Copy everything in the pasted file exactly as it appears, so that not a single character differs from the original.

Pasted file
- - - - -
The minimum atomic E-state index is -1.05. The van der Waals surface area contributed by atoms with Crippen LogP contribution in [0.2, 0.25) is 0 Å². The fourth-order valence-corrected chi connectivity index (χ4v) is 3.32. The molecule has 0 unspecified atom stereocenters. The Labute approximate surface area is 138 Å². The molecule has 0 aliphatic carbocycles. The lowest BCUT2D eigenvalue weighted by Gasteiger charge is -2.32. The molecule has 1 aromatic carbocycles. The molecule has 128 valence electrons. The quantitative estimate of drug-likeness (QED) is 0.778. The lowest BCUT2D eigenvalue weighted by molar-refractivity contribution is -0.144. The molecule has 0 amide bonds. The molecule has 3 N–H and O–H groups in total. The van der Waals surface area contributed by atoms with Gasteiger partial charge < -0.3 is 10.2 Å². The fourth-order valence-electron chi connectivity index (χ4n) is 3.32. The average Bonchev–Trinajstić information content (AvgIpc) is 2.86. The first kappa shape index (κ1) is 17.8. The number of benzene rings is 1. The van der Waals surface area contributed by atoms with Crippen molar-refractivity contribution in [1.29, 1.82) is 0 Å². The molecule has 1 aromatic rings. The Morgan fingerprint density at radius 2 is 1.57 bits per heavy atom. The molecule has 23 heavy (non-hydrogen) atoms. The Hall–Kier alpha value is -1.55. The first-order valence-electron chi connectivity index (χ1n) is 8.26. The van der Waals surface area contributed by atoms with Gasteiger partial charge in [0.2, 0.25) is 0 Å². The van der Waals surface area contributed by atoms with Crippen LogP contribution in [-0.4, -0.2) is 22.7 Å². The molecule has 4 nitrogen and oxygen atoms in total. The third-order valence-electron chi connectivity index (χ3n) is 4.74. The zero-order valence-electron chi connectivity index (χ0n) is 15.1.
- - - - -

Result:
The minimum atomic E-state index is -1.05. The van der Waals surface area contributed by atoms with Crippen LogP contribution in [0.2, 0.25) is 0 Å². The fourth-order valence-corrected chi connectivity index (χ4v) is 3.32. The molecule has 0 unspecified atom stereocenters. The Labute approximate surface area is 138 Å². The molecule has 0 aliphatic carbocycles. The lowest BCUT2D eigenvalue weighted by Gasteiger charge is -2.32. The molecule has 1 aromatic carbocycles. The molecule has 128 valence electrons. The quantitative estimate of drug-likeness (QED) is 0.778. The lowest BCUT2D eigenvalue weighted by molar-refractivity contribution is -0.144. The molecule has 0 amide bonds. The molecule has 3 N–H and O–H groups in total. The van der Waals surface area contributed by atoms with Gasteiger partial charge < -0.3 is 10.2 Å². The fourth-order valence-electron chi connectivity index (χ4n) is 3.32. The average Bonchev–Trinajstić information content (AvgIpc) is 2.86. The first kappa shape index (κ1) is 17.8. The number of benzene rings is 1. The van der Waals surface area contributed by atoms with Crippen molar-refractivity contribution in [1.29, 1.82) is 0 Å². The molecule has 1 aromatic rings. The Morgan fingerprint density at radius 2 is 1.57 bits per heavy atom. The molecule has 23 heavy (non-hydrogen) atoms. The Hall–Kier alpha value is -1.55. The first-order valence-electron chi connectivity index (χ1n) is 8.26. The van der Waals surface area contributed by atoms with Gasteiger partial charge in [0.2, 0.25) is 0 Å². The van der Waals surface area contributed by atoms with Crippen LogP contribution in [-0.4, -0.2) is 22.7 Å². The molecule has 4 nitrogen and oxygen atoms in total. The third-order valence-electron chi connectivity index (χ3n) is 4.74. The zero-order valence-electron chi connectivity index (χ0n) is 15.1.